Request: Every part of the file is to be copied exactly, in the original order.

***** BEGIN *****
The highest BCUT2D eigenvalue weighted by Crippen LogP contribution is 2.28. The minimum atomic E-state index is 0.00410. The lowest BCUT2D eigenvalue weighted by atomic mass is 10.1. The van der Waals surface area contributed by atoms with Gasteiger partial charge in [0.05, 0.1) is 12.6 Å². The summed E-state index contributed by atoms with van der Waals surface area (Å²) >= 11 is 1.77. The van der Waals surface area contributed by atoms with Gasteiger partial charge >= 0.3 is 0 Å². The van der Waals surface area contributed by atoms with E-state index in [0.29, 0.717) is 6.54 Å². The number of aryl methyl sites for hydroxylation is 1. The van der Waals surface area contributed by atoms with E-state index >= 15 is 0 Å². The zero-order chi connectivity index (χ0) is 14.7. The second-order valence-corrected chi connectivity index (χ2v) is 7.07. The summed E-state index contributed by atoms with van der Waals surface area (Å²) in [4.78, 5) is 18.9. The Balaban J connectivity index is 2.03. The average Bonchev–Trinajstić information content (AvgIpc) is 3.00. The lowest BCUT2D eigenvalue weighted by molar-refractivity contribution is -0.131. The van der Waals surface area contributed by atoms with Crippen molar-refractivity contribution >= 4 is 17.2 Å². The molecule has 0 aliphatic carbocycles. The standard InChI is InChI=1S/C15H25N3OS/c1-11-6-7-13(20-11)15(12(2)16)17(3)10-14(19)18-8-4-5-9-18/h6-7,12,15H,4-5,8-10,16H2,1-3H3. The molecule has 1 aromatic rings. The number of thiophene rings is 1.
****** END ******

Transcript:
The highest BCUT2D eigenvalue weighted by Crippen LogP contribution is 2.28. The minimum atomic E-state index is 0.00410. The lowest BCUT2D eigenvalue weighted by atomic mass is 10.1. The van der Waals surface area contributed by atoms with Gasteiger partial charge in [0.05, 0.1) is 12.6 Å². The summed E-state index contributed by atoms with van der Waals surface area (Å²) >= 11 is 1.77. The van der Waals surface area contributed by atoms with Gasteiger partial charge >= 0.3 is 0 Å². The van der Waals surface area contributed by atoms with E-state index in [0.29, 0.717) is 6.54 Å². The number of aryl methyl sites for hydroxylation is 1. The van der Waals surface area contributed by atoms with E-state index >= 15 is 0 Å². The zero-order chi connectivity index (χ0) is 14.7. The second-order valence-corrected chi connectivity index (χ2v) is 7.07. The summed E-state index contributed by atoms with van der Waals surface area (Å²) in [4.78, 5) is 18.9. The Balaban J connectivity index is 2.03. The average Bonchev–Trinajstić information content (AvgIpc) is 3.00. The lowest BCUT2D eigenvalue weighted by molar-refractivity contribution is -0.131. The van der Waals surface area contributed by atoms with Crippen molar-refractivity contribution >= 4 is 17.2 Å². The molecule has 0 aliphatic carbocycles. The standard InChI is InChI=1S/C15H25N3OS/c1-11-6-7-13(20-11)15(12(2)16)17(3)10-14(19)18-8-4-5-9-18/h6-7,12,15H,4-5,8-10,16H2,1-3H3. The molecule has 1 aromatic rings. The number of thiophene rings is 1.